Nokia admits mistake on its website relating to the Nokia Lumia 920
worth spending the cash on outfitting the phone to work on that band. T-Mobile customers interested in Windows Phone 8 could always turn to the Nokia Lumia 810 or the HTC Windows Phone 8X. Or, you could wait until the 1900MHz PCS is refarmed in your area, but who knows when that will happen?
The correct information for the Nokia Lumia 920 should read as follows: U.S. Version GSM/EGSM 850/900/1800/1900, WCDMA 850/900/1900/2100, LTE 1700/2100 (4), 700 (17). International and unlocked version GSM: 850, 900, 1800, 1900, WCDMA: 2100, 1900, 850, 900, LTE: 2100, 1800, 2600, 900, 800.
Nokia has admitted the mistake and said it would change the website.
1. jubbing posted on 13 Oct 2012, 10:57 9 4
The good thing is that you can work LTE in Australia, then move to the US and continue using the LTE (cept T-mob)
3. jubbing posted on 13 Oct 2012, 11:23 21 8
Could say the same about your spelling, and grammar. ;)
5. jubbing posted on 13 Oct 2012, 12:41 11 2
Something he probably could have used to go to school instead. Still cheaper than an iPhone.
9. Altair posted on 14 Oct 2012, 12:49 1 1
iPhone 5 itself is a big mistake and it costs more than LM 920.
- failure maps
- failure camera (problems with light source)
- scratchy (premium) material used in it
- about 4 other reported problems
- Apples style to explain all problems as features or "you are holding it wrong" or " you are aiming it wrong".
At least Noka always agrees problems and handles them correctly.
6. Joshing4fun posted on 13 Oct 2012, 13:23 1 0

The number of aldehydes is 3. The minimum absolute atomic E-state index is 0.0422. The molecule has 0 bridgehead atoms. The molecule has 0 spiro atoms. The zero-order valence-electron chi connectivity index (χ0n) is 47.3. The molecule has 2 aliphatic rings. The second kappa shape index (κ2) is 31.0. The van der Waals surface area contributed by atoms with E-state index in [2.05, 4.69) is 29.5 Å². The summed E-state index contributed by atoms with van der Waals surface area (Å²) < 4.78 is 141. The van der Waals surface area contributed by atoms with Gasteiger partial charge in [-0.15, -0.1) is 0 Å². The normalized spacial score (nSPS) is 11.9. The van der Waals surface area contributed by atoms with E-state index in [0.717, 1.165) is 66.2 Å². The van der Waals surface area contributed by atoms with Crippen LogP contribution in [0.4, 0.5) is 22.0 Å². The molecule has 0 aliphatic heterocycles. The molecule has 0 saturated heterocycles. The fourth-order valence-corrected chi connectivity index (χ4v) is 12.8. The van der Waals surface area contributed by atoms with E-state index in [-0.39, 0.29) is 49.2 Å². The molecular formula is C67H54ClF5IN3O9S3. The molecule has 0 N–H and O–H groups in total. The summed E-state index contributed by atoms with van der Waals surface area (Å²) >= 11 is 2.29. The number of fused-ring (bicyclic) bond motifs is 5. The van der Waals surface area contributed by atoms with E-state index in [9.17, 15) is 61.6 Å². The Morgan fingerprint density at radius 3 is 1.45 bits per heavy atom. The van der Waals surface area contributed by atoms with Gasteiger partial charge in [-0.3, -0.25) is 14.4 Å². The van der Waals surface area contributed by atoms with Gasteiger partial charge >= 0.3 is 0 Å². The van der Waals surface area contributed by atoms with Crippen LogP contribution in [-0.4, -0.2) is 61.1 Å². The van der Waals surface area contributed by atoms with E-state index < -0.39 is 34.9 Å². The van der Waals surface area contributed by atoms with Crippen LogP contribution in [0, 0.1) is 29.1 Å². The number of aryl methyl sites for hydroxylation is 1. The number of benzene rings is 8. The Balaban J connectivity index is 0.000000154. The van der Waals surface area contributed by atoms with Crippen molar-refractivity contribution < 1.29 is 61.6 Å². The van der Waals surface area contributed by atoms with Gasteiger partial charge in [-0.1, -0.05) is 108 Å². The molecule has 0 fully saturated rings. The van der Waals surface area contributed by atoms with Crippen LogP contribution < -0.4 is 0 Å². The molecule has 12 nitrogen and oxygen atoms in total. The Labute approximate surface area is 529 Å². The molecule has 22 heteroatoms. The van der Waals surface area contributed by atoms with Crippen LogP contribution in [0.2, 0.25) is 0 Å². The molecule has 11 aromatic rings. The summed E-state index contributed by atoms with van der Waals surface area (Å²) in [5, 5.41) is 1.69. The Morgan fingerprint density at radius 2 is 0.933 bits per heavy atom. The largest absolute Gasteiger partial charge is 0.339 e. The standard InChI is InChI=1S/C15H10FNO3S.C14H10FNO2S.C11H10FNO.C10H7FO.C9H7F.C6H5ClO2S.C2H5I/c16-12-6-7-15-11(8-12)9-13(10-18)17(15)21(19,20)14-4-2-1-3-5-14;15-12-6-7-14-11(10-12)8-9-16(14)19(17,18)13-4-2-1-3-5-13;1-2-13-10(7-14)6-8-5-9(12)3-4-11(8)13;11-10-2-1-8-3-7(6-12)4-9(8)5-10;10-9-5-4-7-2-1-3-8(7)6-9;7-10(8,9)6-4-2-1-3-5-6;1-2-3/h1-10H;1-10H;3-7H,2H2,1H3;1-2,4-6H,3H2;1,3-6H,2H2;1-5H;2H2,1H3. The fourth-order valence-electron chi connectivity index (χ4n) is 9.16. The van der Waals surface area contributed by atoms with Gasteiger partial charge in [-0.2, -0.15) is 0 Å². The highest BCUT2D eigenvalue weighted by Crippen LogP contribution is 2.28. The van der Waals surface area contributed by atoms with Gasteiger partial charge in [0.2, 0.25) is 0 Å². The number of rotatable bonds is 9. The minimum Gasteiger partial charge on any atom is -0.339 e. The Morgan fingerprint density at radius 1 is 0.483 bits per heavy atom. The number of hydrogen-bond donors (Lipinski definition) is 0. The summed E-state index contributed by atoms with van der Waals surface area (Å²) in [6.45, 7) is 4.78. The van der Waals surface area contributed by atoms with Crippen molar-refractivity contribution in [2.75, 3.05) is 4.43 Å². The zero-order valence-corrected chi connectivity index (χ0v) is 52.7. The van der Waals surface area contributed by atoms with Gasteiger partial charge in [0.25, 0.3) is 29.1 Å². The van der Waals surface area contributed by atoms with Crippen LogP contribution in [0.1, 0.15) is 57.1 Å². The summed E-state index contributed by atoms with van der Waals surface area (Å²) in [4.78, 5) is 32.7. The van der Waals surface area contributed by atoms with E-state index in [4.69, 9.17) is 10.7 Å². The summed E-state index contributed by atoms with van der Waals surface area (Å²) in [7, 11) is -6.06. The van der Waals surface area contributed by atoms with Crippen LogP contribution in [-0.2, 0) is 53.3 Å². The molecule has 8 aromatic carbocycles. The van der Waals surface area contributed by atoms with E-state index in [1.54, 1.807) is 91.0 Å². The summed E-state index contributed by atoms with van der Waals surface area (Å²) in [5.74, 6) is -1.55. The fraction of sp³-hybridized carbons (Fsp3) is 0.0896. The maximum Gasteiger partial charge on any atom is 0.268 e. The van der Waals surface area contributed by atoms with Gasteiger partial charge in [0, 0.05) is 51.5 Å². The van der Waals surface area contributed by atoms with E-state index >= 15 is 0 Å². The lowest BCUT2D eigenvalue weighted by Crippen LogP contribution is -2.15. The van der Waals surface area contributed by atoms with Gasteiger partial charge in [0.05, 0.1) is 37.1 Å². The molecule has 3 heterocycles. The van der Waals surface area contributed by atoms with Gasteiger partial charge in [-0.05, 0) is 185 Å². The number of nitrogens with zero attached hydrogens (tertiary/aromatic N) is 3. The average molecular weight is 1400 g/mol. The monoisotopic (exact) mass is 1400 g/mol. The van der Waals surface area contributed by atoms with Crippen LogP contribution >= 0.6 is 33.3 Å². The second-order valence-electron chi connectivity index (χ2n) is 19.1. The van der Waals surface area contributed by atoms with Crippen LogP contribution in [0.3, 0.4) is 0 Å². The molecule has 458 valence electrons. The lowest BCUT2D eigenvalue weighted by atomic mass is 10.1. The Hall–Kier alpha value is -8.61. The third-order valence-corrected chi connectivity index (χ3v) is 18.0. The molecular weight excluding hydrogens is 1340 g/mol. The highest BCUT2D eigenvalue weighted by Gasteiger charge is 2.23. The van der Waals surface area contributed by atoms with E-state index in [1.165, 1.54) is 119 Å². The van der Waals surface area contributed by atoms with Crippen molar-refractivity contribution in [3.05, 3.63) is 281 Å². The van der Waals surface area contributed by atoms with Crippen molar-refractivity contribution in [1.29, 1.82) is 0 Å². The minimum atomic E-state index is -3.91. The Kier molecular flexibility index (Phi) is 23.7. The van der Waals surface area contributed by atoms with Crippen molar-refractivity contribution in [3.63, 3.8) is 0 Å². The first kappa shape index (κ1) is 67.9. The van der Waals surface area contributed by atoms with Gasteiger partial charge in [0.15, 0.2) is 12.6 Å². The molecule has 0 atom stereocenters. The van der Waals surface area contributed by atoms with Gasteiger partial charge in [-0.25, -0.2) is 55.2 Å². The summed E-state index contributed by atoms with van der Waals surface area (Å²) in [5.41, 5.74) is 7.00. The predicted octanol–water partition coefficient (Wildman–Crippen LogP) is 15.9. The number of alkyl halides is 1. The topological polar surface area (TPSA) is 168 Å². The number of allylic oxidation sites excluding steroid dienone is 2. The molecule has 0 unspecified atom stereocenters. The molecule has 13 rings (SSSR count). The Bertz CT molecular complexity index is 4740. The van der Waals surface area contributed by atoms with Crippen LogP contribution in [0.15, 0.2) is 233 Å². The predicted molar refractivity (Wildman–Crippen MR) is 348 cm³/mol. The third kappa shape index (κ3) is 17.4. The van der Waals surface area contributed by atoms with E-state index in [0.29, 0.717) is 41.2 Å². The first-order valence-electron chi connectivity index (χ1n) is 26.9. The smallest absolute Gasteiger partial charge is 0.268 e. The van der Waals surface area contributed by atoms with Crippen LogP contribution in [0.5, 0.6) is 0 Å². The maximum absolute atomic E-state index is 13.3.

Just when ya thought you were gonna be able to escape the midrange lineup of tmobile phones. Nope. I hate exclusivity contracts. They hurt consumers and manufacturers alike. The ONE X could have done great on Verizon and others. And the same will go with this phone.
7. Jonathan41 posted on 13 Oct 2012, 14:06 1 0
Yeah, I never really thought exclusive deals were the best idea. I'm sure companies have their reasons (money) but, in the long run exclusive deal seem to come at the expense of sales (money) so it doen't really seem to pay off. I don't really know how it works though so maybe it does but, I would think that you would want your phone on as many carriers as possible considering that the competition (iPhone/SG3) has made their phones available on just about every major carrier. Just sayin'.
10. lubba posted on 14 Oct 2012, 22:05 0 0
Nokia trying to role model after the first iPhone. They should know this is not back in the day. And you would think they learned a thong or two from the L900. By the way, did it even pass the million mark?